The 95th Academy Awards was a celebration heartfelt emotion and of Asian diversity with “Everything Everywhere All at Once” winning seven awards (out of the eleven nominations), including Best Picture (Daniel Kwan and Daniel Scheinert), Best Director(s), Best Actress for Michelle Yeoh, Best Supporting Actor for Ke Huy Quan and Best Supporting Actress for Jamie Lee Curtis.
Kwan became the fifth person of Asian descent to win Best Picture. Previous Best Picture winners of Asian descent include:
- Ronald L. Schwary (Lebanese descent) for “Ordinary People” in 1980.
- Thomas Langmann (Lebanese descent) for “The Artist” in 2011.
- Bong Joon-ho and Kwak Sin-ae (South Korean) for “Parasite” in 2019.
- Chloé Zhao (Chinese) for “Nomadland” in 2020.
Although Yeoh has been called the first Asian woman to win Best Actress, that is only if one discounts Vivien Leigh (“Gone with the Wind,” 1939, and “A Streetcar Named Desire,” 1951) who was born in British India is rumored to have been part Armenian and Parsi Indian and Cher (“Moonstruck,” 1987) who is of Armenian descent. The CIA Factbook places Armenia in “Southwestern Asia, between Turkey (to the west) and Azerbaijan.” Natalie Portman who was born in Israel, won for “Black Swan” in 2010. Yeoh is the first Southeast Asian and non-White passing Asian actress to win. One way of expressing this has been “identifies as Asian.”
Quan ís the second Asian to win in this category, with Haing S. Ngor (“The Killing Fields”) the first (1984).
In sixteen categories of the 23, people of Asian descent were represented in seven of the categories: Best Picture, Best Director(s), Best Actress, Best Supporting Actor, Best Original Screenplay, Best Documentary Short and Best Original Song. That is 44 percent and way over the representation in the national population (5.9 percent) or the Los Angeles County population (15 percent).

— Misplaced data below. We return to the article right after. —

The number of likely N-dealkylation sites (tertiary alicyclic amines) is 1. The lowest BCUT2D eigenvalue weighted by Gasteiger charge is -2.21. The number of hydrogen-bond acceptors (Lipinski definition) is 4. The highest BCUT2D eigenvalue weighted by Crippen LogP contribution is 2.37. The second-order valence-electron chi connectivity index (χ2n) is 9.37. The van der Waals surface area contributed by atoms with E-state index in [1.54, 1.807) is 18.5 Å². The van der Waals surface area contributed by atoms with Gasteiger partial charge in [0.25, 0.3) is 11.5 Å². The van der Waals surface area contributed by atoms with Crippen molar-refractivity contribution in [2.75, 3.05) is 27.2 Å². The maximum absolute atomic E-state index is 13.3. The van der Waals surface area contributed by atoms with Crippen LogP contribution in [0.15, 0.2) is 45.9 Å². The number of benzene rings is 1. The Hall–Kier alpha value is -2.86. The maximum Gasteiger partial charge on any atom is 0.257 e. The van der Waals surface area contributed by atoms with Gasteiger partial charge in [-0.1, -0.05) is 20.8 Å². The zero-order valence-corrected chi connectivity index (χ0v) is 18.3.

Yet out of 12 categories where women could have been represented, only three or 25 percent did. EEAAO was one of three films (“Tár,” and “Women Talking”) nominated for Best Picture that had female leads. Sarah Polley won for Best Adapted Screenplay (“Women Talking”). Asian Indian director Kartiki Gonsalves and producer Guneet Monga (both women) won for the documentary short “The Elephant Whisperers” about a couple caring for an orphaned baby elephant. The song “Naatu Naatu” from the “RRR” won Best Original Song for M.M. Keeravaani and Chandrabose.
- Best Picture: “Everything Everywhere All at Once”
- Best Director: Daniel Kwan and Daniel Scheinert
- Best Actor: Brendan Fraser for “The Whale”
- Best Actress: Michelle Yeoh
- Best Supporting Actor: Ke Huy Quan
- Best Supporting Actress: Jamie Lee Curtis
- Best Original Screenplay: Daniel Kwan and Daniel Scheinert
- Best Adapted Screenplay: Sarah Polley for “Women Talking”
- Best Animated Feature Film: Guillermo del Toro’s Pinocchio
- Best International Feature Film: “All Quiet on the Western Front”
- Best Documentary Feature: “Nalvany”
- Best Documentary Short: Kartiki Gonsalves and Guneet Monga for “The Elephant Whisperers”
- Best Live Action Short: Tom Berkeley and Ross White for “An Irish Goodbye”
- Best Animated Short: Charlie Mackesy and Matthew Freud for “The Boy, the Mole, the Fox and the Horse”
- Best Original Score: Volker Bertelmann for “All Quiet on the Western Front”
- Best Original Song: M.M. Keeravaani (music) and Chandrabose (lyrics) for “Naatu Naatu” from “RRR”